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Goethe-Institut Libanons Emergency Relief Fund

The initiative is aimed at partner institutions and people affected by the August 4th explosion. The overarching goal is to support cultural institutions and individuals with a variety of measures enabling them to carry on their work.

The devastating explosion that hit the heart of Beirut on August 4th, 2020, coupled with the economic crisis and the Covid-19 pandemic, threatens the future of Lebanon as a cultural hub for the region. Operating in a context where there is barely any public infrastructure for cultural work, institutions and museums in the country have been struggling to provide spaces for freedom of expression and dissemination of culture and knowledge, and are facing existential challenges.
Moreover, the artistic and cultural practice of independent cultural workers and artists in Lebanon, depending on the support, infrastructure and network of these institutions, faces major challenges. Parallel to the loss of support from these institutions and other sources of income, many are struggling with significant losses on a personal level, such as the loss of their working spaces and the damage to their technical equipment and working materials caused by the explosion.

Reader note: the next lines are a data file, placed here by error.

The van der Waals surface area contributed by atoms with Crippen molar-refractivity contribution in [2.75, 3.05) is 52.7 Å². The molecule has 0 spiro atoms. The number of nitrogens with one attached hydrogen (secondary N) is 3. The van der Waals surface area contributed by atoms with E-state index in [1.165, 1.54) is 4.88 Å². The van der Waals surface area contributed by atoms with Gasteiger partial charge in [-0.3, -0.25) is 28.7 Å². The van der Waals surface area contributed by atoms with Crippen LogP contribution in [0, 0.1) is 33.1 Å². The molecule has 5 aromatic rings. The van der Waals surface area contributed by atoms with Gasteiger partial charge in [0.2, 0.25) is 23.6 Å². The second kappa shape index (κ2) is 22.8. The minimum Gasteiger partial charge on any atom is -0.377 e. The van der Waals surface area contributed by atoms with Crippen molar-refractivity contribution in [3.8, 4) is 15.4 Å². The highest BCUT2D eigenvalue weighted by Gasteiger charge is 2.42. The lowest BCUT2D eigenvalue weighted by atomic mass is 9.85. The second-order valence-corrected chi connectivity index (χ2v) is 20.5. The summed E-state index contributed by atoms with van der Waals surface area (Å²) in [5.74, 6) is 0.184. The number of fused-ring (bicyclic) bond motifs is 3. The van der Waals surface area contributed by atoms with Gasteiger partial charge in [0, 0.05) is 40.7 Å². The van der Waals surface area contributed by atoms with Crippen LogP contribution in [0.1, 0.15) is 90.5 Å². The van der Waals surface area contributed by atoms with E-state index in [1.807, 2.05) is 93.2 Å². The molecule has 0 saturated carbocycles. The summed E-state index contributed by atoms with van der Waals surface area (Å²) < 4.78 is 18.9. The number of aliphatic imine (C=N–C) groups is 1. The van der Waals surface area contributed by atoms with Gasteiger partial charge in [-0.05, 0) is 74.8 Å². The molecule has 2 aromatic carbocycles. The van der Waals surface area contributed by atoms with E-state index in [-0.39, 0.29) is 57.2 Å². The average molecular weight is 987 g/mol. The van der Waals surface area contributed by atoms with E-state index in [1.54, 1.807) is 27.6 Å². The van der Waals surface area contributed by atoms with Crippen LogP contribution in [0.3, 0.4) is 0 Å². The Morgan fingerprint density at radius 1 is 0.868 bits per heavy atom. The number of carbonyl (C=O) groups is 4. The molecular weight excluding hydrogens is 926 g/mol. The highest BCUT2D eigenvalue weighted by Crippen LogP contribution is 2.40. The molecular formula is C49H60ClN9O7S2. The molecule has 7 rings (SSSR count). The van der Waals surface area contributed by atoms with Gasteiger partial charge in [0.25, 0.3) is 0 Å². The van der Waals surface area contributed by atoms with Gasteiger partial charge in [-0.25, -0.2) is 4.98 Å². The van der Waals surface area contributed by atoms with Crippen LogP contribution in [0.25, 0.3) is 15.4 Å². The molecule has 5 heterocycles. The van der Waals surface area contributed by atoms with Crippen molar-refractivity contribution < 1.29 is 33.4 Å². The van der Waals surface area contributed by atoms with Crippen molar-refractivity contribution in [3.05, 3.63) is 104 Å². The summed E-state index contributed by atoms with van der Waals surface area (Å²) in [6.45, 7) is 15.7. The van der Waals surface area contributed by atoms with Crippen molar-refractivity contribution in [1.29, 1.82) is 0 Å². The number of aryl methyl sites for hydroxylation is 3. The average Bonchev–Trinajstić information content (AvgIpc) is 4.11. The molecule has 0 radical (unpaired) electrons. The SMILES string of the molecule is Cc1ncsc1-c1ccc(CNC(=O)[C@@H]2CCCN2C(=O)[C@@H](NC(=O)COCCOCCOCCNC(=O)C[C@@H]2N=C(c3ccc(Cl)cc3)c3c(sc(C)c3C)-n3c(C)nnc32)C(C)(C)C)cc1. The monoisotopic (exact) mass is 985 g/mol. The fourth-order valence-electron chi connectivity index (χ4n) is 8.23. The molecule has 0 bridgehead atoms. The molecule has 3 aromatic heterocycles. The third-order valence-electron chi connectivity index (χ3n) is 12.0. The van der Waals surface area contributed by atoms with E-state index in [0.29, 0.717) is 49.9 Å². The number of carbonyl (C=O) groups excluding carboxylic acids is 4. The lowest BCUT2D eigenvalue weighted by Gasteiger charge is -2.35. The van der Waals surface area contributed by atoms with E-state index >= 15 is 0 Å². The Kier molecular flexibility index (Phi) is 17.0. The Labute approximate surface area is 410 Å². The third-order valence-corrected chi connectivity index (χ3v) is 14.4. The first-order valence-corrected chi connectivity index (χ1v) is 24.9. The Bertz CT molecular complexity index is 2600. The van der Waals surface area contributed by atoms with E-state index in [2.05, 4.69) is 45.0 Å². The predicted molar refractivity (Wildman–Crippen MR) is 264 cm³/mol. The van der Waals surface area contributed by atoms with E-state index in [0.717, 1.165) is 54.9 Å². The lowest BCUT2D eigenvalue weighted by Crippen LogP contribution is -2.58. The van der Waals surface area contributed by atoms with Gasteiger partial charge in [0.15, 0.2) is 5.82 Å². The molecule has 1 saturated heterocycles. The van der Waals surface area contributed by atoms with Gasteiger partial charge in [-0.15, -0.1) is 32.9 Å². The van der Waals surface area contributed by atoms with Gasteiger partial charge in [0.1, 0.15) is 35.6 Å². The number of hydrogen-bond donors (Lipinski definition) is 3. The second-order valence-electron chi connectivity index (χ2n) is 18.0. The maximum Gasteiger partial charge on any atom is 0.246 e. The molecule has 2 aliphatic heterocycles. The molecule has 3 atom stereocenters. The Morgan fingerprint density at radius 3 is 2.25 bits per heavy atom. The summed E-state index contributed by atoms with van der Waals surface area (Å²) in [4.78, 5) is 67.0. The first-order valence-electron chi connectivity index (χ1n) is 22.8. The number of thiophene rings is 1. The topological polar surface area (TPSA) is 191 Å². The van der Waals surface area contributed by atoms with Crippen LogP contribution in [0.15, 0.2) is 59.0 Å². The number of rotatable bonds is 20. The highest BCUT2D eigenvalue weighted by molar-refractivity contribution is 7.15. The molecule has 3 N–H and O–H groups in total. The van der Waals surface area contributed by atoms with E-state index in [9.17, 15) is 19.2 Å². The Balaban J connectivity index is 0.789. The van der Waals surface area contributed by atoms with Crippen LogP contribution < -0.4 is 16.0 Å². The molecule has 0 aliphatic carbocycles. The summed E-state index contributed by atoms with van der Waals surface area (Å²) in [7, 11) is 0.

“Postpone, cancel, adapt and react: Action verbs that have been dominating our daily conversations within the team as well as our discussions with long-standing partner institutions of the institute for more than a year. Then the unthinkable occurs on August 4th, 2020. You stop and wonder; how does one adapt to this?

Building a network of solidarity within and around the Lebanese cultural sector was the only direct response we could consider within the program department of the Goethe-Institut.”

…underlines Konrad Siller, director of the Goethe-Institut Libanon, when explaining the idea behind the Emergency Relief Fund. This latest initiative of the institute - which has been continuously operating in Lebanon since 1955 - is directed at its long-term partner institutions and individuals in their networks. As the institute’s premises were heavily damaged in the explosion on August 4th, the initiative was launched by the whole team working from home.
The relief fund, which was designed to be broad and flexible to respond to needs in times of crisis, has been well received by the cultural sector;